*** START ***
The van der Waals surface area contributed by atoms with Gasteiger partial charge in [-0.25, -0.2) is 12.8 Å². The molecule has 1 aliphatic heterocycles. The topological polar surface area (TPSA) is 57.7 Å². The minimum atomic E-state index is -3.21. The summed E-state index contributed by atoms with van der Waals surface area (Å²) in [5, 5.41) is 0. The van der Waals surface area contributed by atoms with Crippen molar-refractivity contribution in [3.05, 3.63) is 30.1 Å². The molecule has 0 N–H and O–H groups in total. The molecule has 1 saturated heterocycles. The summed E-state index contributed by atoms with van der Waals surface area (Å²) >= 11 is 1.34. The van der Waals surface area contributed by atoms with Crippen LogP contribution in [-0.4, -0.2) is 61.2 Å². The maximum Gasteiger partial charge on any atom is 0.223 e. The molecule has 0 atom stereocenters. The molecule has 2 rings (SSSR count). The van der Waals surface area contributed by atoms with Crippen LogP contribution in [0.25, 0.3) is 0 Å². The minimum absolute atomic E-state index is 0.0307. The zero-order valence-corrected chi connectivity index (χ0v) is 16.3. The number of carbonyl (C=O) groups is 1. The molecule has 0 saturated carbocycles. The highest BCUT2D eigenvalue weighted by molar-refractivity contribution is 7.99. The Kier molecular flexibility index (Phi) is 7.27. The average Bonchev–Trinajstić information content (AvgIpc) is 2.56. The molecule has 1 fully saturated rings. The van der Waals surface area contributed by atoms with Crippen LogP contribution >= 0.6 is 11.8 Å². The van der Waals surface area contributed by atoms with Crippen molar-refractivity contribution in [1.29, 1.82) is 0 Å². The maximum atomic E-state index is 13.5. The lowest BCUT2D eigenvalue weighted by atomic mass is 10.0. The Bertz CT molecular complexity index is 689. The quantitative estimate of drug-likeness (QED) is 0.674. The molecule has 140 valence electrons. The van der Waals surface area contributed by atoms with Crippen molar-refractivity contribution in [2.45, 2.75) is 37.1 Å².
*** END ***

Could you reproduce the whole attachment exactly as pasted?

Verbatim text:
The van der Waals surface area contributed by atoms with Gasteiger partial charge in [-0.25, -0.2) is 12.8 Å². The molecule has 1 aliphatic heterocycles. The topological polar surface area (TPSA) is 57.7 Å². The minimum atomic E-state index is -3.21. The summed E-state index contributed by atoms with van der Waals surface area (Å²) in [5, 5.41) is 0. The van der Waals surface area contributed by atoms with Crippen molar-refractivity contribution in [3.05, 3.63) is 30.1 Å². The molecule has 0 N–H and O–H groups in total. The molecule has 1 saturated heterocycles. The summed E-state index contributed by atoms with van der Waals surface area (Å²) >= 11 is 1.34. The van der Waals surface area contributed by atoms with Crippen LogP contribution in [-0.4, -0.2) is 61.2 Å². The maximum Gasteiger partial charge on any atom is 0.223 e. The molecule has 0 atom stereocenters. The molecule has 2 rings (SSSR count). The van der Waals surface area contributed by atoms with Crippen LogP contribution in [0.25, 0.3) is 0 Å². The minimum absolute atomic E-state index is 0.0307. The zero-order valence-corrected chi connectivity index (χ0v) is 16.3. The number of carbonyl (C=O) groups is 1. The molecule has 0 saturated carbocycles. The highest BCUT2D eigenvalue weighted by molar-refractivity contribution is 7.99. The Kier molecular flexibility index (Phi) is 7.27. The average Bonchev–Trinajstić information content (AvgIpc) is 2.56. The molecule has 1 fully saturated rings. The van der Waals surface area contributed by atoms with Crippen LogP contribution >= 0.6 is 11.8 Å². The van der Waals surface area contributed by atoms with Crippen molar-refractivity contribution in [1.29, 1.82) is 0 Å². The maximum atomic E-state index is 13.5. The lowest BCUT2D eigenvalue weighted by atomic mass is 10.0. The Bertz CT molecular complexity index is 689. The quantitative estimate of drug-likeness (QED) is 0.674. The molecule has 140 valence electrons. The van der Waals surface area contributed by atoms with Crippen molar-refractivity contribution in [2.45, 2.75) is 37.1 Å².